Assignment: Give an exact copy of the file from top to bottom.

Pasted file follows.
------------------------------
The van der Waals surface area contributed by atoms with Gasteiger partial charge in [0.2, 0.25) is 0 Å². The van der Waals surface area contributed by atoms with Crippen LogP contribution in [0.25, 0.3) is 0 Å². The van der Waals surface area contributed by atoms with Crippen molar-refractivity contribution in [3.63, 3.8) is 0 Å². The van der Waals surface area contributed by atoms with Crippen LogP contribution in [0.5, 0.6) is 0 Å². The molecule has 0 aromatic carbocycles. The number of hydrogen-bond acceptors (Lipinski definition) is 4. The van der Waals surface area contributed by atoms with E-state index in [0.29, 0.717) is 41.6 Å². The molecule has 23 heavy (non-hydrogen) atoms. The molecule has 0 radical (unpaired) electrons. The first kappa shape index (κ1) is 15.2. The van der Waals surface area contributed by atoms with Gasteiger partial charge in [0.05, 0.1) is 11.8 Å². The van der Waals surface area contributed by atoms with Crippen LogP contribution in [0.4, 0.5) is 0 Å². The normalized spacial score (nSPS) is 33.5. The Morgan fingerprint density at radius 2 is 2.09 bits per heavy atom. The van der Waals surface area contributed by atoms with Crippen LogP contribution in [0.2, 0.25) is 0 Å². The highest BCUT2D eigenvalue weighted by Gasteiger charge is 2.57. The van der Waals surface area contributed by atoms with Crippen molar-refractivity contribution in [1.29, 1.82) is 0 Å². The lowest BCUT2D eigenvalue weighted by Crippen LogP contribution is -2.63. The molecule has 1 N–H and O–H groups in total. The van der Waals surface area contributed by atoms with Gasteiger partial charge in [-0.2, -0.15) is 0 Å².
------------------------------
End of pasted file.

The van der Waals surface area contributed by atoms with Gasteiger partial charge in [0.2, 0.25) is 0 Å². The van der Waals surface area contributed by atoms with Crippen LogP contribution in [0.25, 0.3) is 0 Å². The van der Waals surface area contributed by atoms with Crippen molar-refractivity contribution in [3.63, 3.8) is 0 Å². The van der Waals surface area contributed by atoms with Crippen LogP contribution in [0.5, 0.6) is 0 Å². The molecule has 0 aromatic carbocycles. The number of hydrogen-bond acceptors (Lipinski definition) is 4. The van der Waals surface area contributed by atoms with E-state index in [0.29, 0.717) is 41.6 Å². The molecule has 23 heavy (non-hydrogen) atoms. The molecule has 0 radical (unpaired) electrons. The first kappa shape index (κ1) is 15.2. The van der Waals surface area contributed by atoms with Gasteiger partial charge in [0.05, 0.1) is 11.8 Å². The van der Waals surface area contributed by atoms with Crippen LogP contribution in [0.4, 0.5) is 0 Å². The normalized spacial score (nSPS) is 33.5. The Morgan fingerprint density at radius 2 is 2.09 bits per heavy atom. The van der Waals surface area contributed by atoms with Crippen LogP contribution in [0.2, 0.25) is 0 Å². The highest BCUT2D eigenvalue weighted by Gasteiger charge is 2.57. The van der Waals surface area contributed by atoms with Crippen molar-refractivity contribution in [1.29, 1.82) is 0 Å². The lowest BCUT2D eigenvalue weighted by Crippen LogP contribution is -2.63. The molecule has 1 N–H and O–H groups in total. The van der Waals surface area contributed by atoms with Gasteiger partial charge in [-0.2, -0.15) is 0 Å².